What do floating columns, a fairy that travels by roller blades and a group of Stooge-like blue-collar workers rehearsing a play all have in common? They are all brilliant, fresh twists in the surprisingly modern Emerson production of A Midsummer Night's Dream.
Directed by Melia Bensussen, A Midsummer Night's Dream has been reinvented for the Emerson stage. Cut down to 90 minutes from the usual two hours, the play is intended for adults and children 12 years and over. It is stylish and smart due to the renovations it has undergone in the costume, scenery and acting departments.
Bensussen said she hoped, for a welcome reaction from audiences. "They'll be entertained in the truest sense of the word. That Shakespeare won't feel like just some old, dead guy." Bensussen need not fear: Shakespeare is definitely alive and kicking at the Cutler Majestic Theatre.
At the student matinee, a hush fell over the young audience as the curtains opened to reveal the city of Athens. A large, gray platter tilted at an angle towards the audience displaying several Grecian designs covered the floor. A brown and black fret pattern outlined a perfect blue sky as three mammoth Grecian columns floated mysteriously to stage right. This is a beautiful fantasy setting indeed, and it is suited perfectly for Shakespeare's fantastic play about youth, fairies and true love.
The play focuses on three separate plots that, in a single night in an enchanted forest, intertwine. The first plot centers on Hermia, Helena, Lysander and Demetrius. Hermia loves Lysander but the Duke, Theseus, has ordered her to marry Demetrius. Helena loves Demetrius, but he loves Hermia. Helena tells Demetrius about Hermia and Lysander's plan to run away from Athens hoping that Demetrius will forget Hermia and fall for Helena instead. Still with me?
At the same time, five workers, known as the mechanicals, have been hired to put on a play at Theseus' wedding the next day. They rehearse their play, Pyramus and Thisbe, in the same forest where Hermia and Lysander have planned to hide out.
As the play moves from Athens to the forest, home to the Fairy King, Oberon, and Queen, Titania, the Grecian designs are removed from the platter to reveal holes. The fret pattern disappears and the columns magically drift to the side. Long strips of blackish-brown sparkling mesh descend from above to represent the enchanted trees. The bright lighting fades as blue and purple shadows creep on to the stage: nighttime has fallen.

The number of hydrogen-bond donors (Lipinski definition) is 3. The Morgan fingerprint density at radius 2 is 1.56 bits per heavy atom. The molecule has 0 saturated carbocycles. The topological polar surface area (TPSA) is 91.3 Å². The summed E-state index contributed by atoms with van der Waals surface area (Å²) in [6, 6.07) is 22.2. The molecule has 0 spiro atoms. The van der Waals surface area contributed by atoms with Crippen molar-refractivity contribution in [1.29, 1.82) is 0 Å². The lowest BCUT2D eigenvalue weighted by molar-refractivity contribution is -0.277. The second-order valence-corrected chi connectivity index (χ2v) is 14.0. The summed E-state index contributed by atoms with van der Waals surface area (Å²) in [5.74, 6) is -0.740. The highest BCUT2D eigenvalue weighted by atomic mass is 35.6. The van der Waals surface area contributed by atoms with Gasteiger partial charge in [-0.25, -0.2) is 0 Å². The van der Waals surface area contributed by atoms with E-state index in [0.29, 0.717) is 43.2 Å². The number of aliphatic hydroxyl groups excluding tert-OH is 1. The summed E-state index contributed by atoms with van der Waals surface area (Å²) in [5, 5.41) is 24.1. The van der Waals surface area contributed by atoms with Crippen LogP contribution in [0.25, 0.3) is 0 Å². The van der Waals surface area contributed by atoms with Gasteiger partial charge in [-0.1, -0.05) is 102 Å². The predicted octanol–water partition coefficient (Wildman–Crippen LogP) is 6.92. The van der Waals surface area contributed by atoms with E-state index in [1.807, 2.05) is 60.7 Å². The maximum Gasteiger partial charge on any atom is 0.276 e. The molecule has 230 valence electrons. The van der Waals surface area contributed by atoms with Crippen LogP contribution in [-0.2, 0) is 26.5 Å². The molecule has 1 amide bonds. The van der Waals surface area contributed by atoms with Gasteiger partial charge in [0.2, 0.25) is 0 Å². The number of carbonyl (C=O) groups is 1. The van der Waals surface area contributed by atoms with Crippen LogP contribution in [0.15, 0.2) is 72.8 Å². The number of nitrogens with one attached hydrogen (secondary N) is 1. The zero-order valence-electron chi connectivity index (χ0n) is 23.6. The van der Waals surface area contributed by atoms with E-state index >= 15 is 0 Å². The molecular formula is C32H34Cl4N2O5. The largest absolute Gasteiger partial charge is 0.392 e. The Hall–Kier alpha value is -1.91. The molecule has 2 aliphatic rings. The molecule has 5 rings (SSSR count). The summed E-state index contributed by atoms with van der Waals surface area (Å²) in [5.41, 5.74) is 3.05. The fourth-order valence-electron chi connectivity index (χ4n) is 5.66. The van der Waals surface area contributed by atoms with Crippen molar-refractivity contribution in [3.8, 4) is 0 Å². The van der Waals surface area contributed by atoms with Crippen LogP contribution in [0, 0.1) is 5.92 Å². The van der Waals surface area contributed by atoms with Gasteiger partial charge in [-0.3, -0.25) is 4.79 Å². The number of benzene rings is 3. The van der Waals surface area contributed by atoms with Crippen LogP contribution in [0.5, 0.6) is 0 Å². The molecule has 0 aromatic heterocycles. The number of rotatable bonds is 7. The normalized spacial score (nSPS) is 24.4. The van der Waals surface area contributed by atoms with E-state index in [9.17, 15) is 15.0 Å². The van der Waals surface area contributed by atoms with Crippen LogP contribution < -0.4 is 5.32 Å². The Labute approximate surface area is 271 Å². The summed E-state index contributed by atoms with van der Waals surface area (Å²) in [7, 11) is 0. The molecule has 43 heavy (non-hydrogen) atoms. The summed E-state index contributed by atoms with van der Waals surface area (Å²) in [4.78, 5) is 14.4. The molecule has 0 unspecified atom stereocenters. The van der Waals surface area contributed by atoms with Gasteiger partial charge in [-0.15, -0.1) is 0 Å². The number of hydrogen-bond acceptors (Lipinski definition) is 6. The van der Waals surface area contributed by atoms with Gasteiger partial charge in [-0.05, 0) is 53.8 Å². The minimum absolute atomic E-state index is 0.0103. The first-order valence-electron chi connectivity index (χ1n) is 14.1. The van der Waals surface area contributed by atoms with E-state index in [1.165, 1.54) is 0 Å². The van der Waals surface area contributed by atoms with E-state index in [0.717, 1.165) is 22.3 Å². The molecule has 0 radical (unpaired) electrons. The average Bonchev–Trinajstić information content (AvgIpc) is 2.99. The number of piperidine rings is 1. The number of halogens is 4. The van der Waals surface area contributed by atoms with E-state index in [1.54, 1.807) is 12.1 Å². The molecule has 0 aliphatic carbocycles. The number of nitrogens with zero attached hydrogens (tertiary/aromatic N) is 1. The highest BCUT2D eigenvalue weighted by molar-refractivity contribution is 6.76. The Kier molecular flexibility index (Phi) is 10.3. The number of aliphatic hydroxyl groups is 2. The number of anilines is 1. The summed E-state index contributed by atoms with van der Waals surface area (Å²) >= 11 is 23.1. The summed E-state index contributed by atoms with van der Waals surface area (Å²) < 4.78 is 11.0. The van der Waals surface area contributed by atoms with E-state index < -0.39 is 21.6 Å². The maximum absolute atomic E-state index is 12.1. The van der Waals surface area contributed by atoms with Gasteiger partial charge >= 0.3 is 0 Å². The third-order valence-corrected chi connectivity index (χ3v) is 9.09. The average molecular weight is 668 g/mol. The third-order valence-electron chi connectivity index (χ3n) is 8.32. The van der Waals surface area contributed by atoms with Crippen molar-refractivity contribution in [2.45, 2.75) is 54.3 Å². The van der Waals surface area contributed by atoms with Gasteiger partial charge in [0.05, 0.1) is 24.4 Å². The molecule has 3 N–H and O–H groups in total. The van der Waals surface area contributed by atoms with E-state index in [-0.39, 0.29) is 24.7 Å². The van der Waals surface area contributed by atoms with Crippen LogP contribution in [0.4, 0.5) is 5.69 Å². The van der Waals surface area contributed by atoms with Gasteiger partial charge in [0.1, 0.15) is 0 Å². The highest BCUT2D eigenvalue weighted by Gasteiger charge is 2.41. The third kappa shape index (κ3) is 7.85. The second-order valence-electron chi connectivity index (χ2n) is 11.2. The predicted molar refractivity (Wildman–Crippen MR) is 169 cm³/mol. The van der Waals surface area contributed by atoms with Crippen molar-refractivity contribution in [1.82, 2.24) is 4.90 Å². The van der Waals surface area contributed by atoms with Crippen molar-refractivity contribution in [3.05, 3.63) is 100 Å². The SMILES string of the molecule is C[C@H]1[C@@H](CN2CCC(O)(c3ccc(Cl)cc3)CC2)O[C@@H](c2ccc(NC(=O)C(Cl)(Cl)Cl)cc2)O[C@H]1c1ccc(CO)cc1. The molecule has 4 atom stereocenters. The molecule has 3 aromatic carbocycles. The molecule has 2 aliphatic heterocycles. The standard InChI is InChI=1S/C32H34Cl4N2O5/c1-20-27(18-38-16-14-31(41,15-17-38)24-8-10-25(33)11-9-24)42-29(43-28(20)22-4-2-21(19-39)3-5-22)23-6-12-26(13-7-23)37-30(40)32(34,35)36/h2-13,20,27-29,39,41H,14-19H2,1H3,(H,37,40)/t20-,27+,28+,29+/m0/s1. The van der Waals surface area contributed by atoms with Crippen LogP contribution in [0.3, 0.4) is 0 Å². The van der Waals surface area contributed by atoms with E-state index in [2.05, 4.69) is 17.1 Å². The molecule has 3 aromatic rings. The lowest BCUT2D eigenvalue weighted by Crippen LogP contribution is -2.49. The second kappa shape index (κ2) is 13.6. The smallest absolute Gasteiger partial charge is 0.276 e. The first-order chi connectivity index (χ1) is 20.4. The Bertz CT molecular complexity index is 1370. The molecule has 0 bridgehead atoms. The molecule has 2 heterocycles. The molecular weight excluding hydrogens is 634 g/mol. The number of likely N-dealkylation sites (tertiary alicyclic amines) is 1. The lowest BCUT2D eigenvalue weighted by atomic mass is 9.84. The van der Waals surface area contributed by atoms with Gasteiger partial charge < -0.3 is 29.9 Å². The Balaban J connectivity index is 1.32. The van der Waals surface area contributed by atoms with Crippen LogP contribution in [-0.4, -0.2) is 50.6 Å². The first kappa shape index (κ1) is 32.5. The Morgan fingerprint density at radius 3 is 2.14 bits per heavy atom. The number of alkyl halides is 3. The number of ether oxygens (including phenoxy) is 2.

On this particular night in the forest, the Fairy King and Queen are at ends with each other over a boy the Queen has adopted. To get back at Titania, Oberon has his fairy servant, Puck fetch a specific flower with magical properties. Puck, in a blue cap, shimmery cape, fuzz-trimmed pea coat and roller blades, dabs the flower's dew on Titania's sleeping eyes. This causes Titania to fall madly in love with whomever, or whatever, she first spies when she wakes.
Taking the prank a step further, he turns one of the mechanicals, Nick Bottom, into an ass. When Titania awakes and hears the ass singing, she immediately falls in love. She takes the transformed Bottom on as her lover, treating him like a king.
After witnessing Helena's profession of love for Demetrius and his obvious disdain for her, Oberon has Puck search out the man in "Athenian garments" (in this case, a suit), and sprinkle the dew on his eyes. However, Puck mistakenly bewitches Lysander, also dressed in a suit. When Puck attempts to correct his mistake, he only delves deeper into trouble.
The costumes for the young Athenians are based on Middle Eastern and European fashion. They are edgy and contemporary with pencil skirts, baby-doll dresses, business suits and long trains. According to Midsummer's online study guide, costume designer Raphael Jaen intended for the mechanicals to wear pieces such as fedoras, overalls and newsboy caps that emulated "contemporary indie actors, pop idols, trade workers, skaters, sagers, scallies and street performers."
At one point, Bottom wears a patched-up leather jacket that looks like it once belonged to Billy Idol.
It may look like the characters have just walked on stage in their street clothes. However, it is the actors' fresh approach that helps this play attain its current appeal.
It is also the superb physical comedy which help to update this Renaissance play. Hilarious chase scenes, characters popping out of holes in the set, and other cartoonish effects garnered laughs from the middle to high school aged audience as well as the chaperones. Looney Tunes could not have done a better job.
This updated version of A Midsummer Night's Dream is fresh, entertaining and fun and it is still full of the original wit and wisdom intended by its playwright. Melia Bensussen has certainly accomplished her goal of modernizing this timeless tale. She has taken Shakespeare's romantic comedy and has made it engaging and accessible for those too young to understand the frustration behind Puck's famous line, "Lord! What fools these mortals be." Through her vision, Shakespeare's comedy about man's maddening pursuit of love is still thriving in Emerson's elaborate and electrifying A Midsummer Night's Dream.
A Midsummer Night's Dream will run from Friday through Saturday at 8 pm with a Saturday matinee at 2 pm.